Assessments of Rhagoletis pomonella (Diptera: Tephritidae) infestation of temperate, tropical, and subtropical fruit in the field and laboratory in Washington State, U.S.


  • W. L. Yee United States Department of Agriculture-Agricultural Research Service, Temperate Tree Fruit & Vegetable Research Unit, 5230 Konnowac Pass Road, Wapato, WA, 98951
  • B. Goughnour Washington State University Clark County Extension, 1919 NE 78th Street, Vancouver, WA, 98665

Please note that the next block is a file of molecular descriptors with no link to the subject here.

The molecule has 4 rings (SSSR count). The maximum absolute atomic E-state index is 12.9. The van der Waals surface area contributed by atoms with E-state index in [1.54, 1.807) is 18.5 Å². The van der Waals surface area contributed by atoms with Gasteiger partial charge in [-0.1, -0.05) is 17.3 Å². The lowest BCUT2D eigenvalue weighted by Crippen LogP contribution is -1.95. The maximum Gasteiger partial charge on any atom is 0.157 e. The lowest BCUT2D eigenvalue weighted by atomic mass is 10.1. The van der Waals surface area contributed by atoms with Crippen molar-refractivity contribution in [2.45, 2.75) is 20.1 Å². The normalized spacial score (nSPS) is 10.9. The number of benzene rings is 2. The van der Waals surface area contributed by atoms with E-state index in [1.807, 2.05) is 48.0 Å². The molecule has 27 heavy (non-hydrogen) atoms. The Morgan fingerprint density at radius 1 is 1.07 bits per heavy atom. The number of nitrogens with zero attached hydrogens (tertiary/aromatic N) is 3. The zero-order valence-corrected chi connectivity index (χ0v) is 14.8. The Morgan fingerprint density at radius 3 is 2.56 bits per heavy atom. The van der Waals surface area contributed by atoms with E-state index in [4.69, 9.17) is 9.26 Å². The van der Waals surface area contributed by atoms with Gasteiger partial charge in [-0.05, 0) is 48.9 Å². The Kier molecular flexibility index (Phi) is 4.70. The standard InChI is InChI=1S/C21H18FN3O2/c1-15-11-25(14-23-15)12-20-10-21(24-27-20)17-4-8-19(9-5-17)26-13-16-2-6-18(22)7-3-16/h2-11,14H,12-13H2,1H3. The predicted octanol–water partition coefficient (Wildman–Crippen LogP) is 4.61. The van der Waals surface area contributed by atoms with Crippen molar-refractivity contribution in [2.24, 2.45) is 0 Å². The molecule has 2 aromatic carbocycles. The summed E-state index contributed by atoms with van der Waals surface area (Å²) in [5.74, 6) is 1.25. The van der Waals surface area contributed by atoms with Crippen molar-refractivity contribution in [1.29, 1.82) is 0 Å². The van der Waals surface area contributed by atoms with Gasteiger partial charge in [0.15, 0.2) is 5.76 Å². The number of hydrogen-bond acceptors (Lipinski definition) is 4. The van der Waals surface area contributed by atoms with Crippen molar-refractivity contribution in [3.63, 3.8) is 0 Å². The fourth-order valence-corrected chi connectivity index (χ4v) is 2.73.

To understand the likelihood of any risk of apple maggot, Rhagoletis pomonella (Walsh) (Diptera: Tephritidae), to domestic and foreign fruit export markets, knowledge of its host plant use is needed. Here, assessments of R. pomonella infestation of temperate, tropical, and subtropical fruit were made in the field and laboratory in Washington State, U.S. In field surveys in 2010– 2017 in central Washington, 6.7% of Crataegus douglasii and 6.1% of feral Malus domestica trees (both temperate plants) in fly-managed (insecticide- treated) sites were infested by larvae. In unmanaged sites, 54.1% of C. douglasii and 16.3% of feral M. domestica tree samples were infested. In field surveys of 36 types of temperate fruit in 2015–2018 in southwestern Washington, new host records for R. pomonella were one species and three hybrids of Crataegus, as well as Prunus domestica subsp. syriaca – all of which produced adult flies. In addition, Prunus avium was a new host record for Washington State, producing one adult fly. Prunus armeniaca x Prunus salicina and Vitis vinifera exposed to flies in the laboratory produced adult flies. Of 37 types of tropical and subtropical fruit hung in fly-infested M. domestica trees in southwestern Washington, only Mangifera indica produced puparia. Out of nine tropical and subtropical fruit types in laboratory tests, Musa acuminata x balbisiana produced puparia but no adult flies. Results provide a basis for further research and hypotheses concerning host use by R. pomonella and its potential impact on protecting both U.S. and tropical and subtropical fruit markets.


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